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Building a House - Developing an Idea

"Let us draw out all this as nearly as we can; we shall have to revise it when we have studied the first floor, whose arrangements may oblige us to modify some of those on the ground floor (Fig t).

"As the walls must rise from the bottom, you will put a piece of tracing paper over this ground-plan to avoid loss of time. You will thus have beneath your eyes and pencil the walls to which you must accommodate the super structure, and we shall presently see whether there is reason to modify some parts of this ground-plan.

"Just so. Let us first trace the termination of the stair case; the last of the thirty steps we shall require is in a line with the wall on the right of the entrance-hall; it is the landing which will open on the antechamber above the hall. Over the drawing-room we shall place Madame N.'s room; but as this area would be too large, we shall take advantage of the space to put a second partition, which will give double doors and a capital space for closets, which ladies never find superfluous. To give light in this space we shall glaze an upper portion of the partition next to the antechamber. These double doors will insure greater privacy in the bedroom, and prevent the passage of sounds. Besides, this second antechamber will enable us to provide a direct communication with Monsieur N.'s apartment, which we shall place in the favourable aspect, that is over the billiard-room.

"As this area also is too large, we shall take out of the space thus available a lady's dressing-room, and a bath room; and provide an entrance to Monsieur N.'s room direct from the antechamber through a private passage, which will also open into the lady's dressing-room, that for your brother-in-law over the study, his bedchamber and the closets for these apartments. Thus when the two doors leading to the antechamber are shut, these rooms will be completely cut off. With a corridor answering to that of the ground floor on the right we shall establish a communication between the antechamber, the servants' staircase, the linen-room (an important matter), which we shall place over the kitchen, with a large wardrobe for your sister on the right of her bedroom, and a nursery (for we must provide for every contingency), which, as well as the wardrobe, will be over the dining-room. The recess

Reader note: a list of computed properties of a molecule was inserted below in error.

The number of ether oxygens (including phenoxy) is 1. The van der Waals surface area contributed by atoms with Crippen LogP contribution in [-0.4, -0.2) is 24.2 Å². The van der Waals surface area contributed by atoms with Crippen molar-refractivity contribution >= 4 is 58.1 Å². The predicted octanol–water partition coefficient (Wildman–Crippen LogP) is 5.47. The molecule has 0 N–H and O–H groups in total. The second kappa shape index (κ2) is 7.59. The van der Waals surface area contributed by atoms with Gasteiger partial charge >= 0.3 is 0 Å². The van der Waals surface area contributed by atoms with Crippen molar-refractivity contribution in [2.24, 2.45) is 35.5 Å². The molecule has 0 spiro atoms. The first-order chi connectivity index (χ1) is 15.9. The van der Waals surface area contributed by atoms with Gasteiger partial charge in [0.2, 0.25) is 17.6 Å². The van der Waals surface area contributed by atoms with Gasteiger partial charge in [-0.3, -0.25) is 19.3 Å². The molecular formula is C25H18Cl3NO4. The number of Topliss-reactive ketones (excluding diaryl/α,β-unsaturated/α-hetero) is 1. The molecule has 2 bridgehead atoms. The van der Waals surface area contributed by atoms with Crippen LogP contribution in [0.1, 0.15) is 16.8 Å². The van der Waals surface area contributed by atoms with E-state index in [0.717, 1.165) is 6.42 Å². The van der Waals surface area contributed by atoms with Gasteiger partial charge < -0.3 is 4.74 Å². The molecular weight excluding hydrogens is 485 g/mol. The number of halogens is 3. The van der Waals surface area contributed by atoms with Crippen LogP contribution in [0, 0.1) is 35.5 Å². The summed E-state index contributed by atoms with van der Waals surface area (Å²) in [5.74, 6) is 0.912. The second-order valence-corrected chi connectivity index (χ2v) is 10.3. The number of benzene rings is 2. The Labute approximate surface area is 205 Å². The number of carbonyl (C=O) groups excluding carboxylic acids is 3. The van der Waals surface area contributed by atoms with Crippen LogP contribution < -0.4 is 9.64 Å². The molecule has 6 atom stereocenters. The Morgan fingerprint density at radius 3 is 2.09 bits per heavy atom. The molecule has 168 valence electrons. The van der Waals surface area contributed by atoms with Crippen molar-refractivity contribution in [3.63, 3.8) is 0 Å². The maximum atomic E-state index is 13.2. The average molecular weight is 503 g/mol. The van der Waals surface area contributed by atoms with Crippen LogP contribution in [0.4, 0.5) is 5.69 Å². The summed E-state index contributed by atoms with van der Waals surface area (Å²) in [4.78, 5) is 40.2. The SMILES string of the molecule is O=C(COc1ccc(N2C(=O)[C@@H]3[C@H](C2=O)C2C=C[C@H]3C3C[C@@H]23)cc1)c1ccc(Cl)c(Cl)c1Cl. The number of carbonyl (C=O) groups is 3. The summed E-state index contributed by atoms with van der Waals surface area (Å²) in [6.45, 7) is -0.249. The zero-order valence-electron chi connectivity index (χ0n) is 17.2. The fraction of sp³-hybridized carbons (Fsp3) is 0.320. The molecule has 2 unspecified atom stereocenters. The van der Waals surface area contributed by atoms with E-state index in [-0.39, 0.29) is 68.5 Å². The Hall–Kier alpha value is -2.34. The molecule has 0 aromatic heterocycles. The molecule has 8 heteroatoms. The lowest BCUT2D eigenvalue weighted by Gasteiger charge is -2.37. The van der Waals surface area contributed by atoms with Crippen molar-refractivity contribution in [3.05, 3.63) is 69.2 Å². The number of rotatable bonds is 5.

or bay window of the ground floor will afford us the means of giving a nice dressing-room for the children's or guests' room on the first floor; and that of the billiard-room will furnish a very agreeable addition to Monsieur N.'s room.

As to the bay window in the drawing-room, we will cover with a flat, with a balustrade, which will give your sister's room a handsome balcony, where an awning and flowers can be placed in the summer. (Fig. 2.) "You see, Paul, our plan begins to assume a definite shape. Breakfast will soon be ready; go and take a walk, and in the afternoon we will resume our work, that is to say, we will proceed to the elevations." On going down to the garden, Paul began to examine the family mansion with an attention he had never yet be stowed upon it. He had never thought before of observing how its apartments were arranged. He began to calculate the space lost in those interminable passages; he perceived here and there dark and useless corners. The staircase started badly. On the ground floor it could not be found without knowing the arrangement of the house. The kitchen was at a vast distance from the dining-room, and to get from the one to the other you must cross a carriage road, go down two steps and mount six. For the first time in his life this struck him as barbarous. Walking about waiting for the breakfast bell, Paul began to ask himself whether his father would not do well to pull down his old mansion and build one on a new plan devised by himself with his cousin's advice. He began to reckon up the several faults in the arrangement of the house, not forgetting its too numerous break-neck passages. He considered the sombre drawing-room, flanked on two sides by the two old towers that masked the side views, his father's little study lighted by a narrow window and en tered by a pretty large room, generally unused, and which served as a fruit-room in the autumn; many other defects besides "Well,"said his father, as soon as they were seated at table,"you have been already at work this morning?" Paul, full of the subject that had engaged him, gave an exact description of the plan which had been prepared; but could not finish without indulging in some critical remarks on the family mansion.

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floor, antechamber, space, ns and ground